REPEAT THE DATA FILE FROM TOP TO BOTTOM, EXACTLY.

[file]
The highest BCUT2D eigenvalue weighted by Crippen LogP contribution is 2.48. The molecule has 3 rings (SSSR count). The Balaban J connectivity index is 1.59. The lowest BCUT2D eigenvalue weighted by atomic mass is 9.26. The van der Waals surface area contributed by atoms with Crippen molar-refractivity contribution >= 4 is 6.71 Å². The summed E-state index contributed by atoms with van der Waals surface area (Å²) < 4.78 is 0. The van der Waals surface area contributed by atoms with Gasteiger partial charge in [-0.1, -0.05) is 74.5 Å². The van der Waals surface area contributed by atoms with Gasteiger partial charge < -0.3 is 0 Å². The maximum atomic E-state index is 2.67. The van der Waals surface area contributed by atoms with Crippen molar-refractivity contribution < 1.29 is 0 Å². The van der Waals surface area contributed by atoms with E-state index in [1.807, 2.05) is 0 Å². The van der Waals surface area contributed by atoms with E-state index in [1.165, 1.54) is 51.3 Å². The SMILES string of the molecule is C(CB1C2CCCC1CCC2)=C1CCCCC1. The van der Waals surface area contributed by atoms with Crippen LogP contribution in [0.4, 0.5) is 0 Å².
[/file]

The highest BCUT2D eigenvalue weighted by Crippen LogP contribution is 2.48. The molecule has 3 rings (SSSR count). The Balaban J connectivity index is 1.59. The lowest BCUT2D eigenvalue weighted by atomic mass is 9.26. The van der Waals surface area contributed by atoms with Crippen molar-refractivity contribution >= 4 is 6.71 Å². The summed E-state index contributed by atoms with van der Waals surface area (Å²) < 4.78 is 0. The van der Waals surface area contributed by atoms with Gasteiger partial charge in [-0.1, -0.05) is 74.5 Å². The van der Waals surface area contributed by atoms with Gasteiger partial charge < -0.3 is 0 Å². The maximum atomic E-state index is 2.67. The van der Waals surface area contributed by atoms with Crippen molar-refractivity contribution < 1.29 is 0 Å². The van der Waals surface area contributed by atoms with E-state index in [1.807, 2.05) is 0 Å². The van der Waals surface area contributed by atoms with E-state index in [1.165, 1.54) is 51.3 Å². The SMILES string of the molecule is C(CB1C2CCCC1CCC2)=C1CCCCC1. The van der Waals surface area contributed by atoms with Crippen LogP contribution in [0.4, 0.5) is 0 Å².